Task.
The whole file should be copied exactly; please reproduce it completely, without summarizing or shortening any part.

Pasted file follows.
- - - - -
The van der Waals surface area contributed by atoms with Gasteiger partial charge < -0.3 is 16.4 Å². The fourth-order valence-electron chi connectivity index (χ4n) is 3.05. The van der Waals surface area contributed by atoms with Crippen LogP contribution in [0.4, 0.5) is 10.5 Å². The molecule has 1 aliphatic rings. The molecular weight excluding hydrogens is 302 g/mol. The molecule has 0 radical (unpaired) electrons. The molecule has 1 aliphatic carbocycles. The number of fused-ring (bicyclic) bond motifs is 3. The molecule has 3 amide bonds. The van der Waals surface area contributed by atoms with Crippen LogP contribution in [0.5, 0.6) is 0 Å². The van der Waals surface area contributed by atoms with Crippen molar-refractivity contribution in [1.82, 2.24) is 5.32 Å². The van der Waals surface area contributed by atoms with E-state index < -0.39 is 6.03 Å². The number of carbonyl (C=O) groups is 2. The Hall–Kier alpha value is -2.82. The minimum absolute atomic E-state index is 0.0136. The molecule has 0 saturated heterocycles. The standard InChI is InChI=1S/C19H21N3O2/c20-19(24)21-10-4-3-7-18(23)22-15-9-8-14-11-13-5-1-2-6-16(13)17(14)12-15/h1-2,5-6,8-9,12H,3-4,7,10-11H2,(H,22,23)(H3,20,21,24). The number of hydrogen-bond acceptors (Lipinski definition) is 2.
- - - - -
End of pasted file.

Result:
The van der Waals surface area contributed by atoms with Gasteiger partial charge < -0.3 is 16.4 Å². The fourth-order valence-electron chi connectivity index (χ4n) is 3.05. The van der Waals surface area contributed by atoms with Crippen LogP contribution in [0.4, 0.5) is 10.5 Å². The molecule has 1 aliphatic rings. The molecular weight excluding hydrogens is 302 g/mol. The molecule has 0 radical (unpaired) electrons. The molecule has 1 aliphatic carbocycles. The number of fused-ring (bicyclic) bond motifs is 3. The molecule has 3 amide bonds. The van der Waals surface area contributed by atoms with Crippen LogP contribution in [0.5, 0.6) is 0 Å². The van der Waals surface area contributed by atoms with Crippen molar-refractivity contribution in [1.82, 2.24) is 5.32 Å². The van der Waals surface area contributed by atoms with E-state index < -0.39 is 6.03 Å². The number of carbonyl (C=O) groups is 2. The Hall–Kier alpha value is -2.82. The minimum absolute atomic E-state index is 0.0136. The molecule has 0 saturated heterocycles. The standard InChI is InChI=1S/C19H21N3O2/c20-19(24)21-10-4-3-7-18(23)22-15-9-8-14-11-13-5-1-2-6-16(13)17(14)12-15/h1-2,5-6,8-9,12H,3-4,7,10-11H2,(H,22,23)(H3,20,21,24). The number of hydrogen-bond acceptors (Lipinski definition) is 2.